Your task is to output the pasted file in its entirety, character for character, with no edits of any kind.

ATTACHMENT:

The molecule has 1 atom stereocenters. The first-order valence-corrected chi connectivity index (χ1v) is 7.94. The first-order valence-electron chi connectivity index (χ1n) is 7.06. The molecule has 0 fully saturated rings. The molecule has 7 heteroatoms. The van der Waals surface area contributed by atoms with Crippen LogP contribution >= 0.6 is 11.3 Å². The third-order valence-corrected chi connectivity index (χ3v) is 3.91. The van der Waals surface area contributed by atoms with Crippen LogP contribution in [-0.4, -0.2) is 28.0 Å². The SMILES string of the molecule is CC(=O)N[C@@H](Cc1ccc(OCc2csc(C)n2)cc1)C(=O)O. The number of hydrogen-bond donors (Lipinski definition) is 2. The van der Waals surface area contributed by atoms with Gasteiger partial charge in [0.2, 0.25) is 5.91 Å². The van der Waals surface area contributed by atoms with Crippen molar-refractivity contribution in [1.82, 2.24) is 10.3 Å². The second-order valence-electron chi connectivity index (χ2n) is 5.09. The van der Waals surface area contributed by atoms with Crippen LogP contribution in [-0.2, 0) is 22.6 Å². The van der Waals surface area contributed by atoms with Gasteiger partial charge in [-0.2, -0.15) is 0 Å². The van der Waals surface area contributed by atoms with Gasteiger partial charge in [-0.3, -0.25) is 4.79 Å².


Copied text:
The molecule has 1 atom stereocenters. The first-order valence-corrected chi connectivity index (χ1v) is 7.94. The first-order valence-electron chi connectivity index (χ1n) is 7.06. The molecule has 0 fully saturated rings. The molecule has 7 heteroatoms. The van der Waals surface area contributed by atoms with Crippen LogP contribution >= 0.6 is 11.3 Å². The third-order valence-corrected chi connectivity index (χ3v) is 3.91. The van der Waals surface area contributed by atoms with Crippen LogP contribution in [-0.4, -0.2) is 28.0 Å². The SMILES string of the molecule is CC(=O)N[C@@H](Cc1ccc(OCc2csc(C)n2)cc1)C(=O)O. The number of hydrogen-bond donors (Lipinski definition) is 2. The van der Waals surface area contributed by atoms with Gasteiger partial charge in [0.2, 0.25) is 5.91 Å². The van der Waals surface area contributed by atoms with Crippen molar-refractivity contribution in [1.82, 2.24) is 10.3 Å². The second-order valence-electron chi connectivity index (χ2n) is 5.09. The van der Waals surface area contributed by atoms with Crippen LogP contribution in [-0.2, 0) is 22.6 Å². The van der Waals surface area contributed by atoms with Gasteiger partial charge in [-0.2, -0.15) is 0 Å². The van der Waals surface area contributed by atoms with Gasteiger partial charge in [-0.3, -0.25) is 4.79 Å².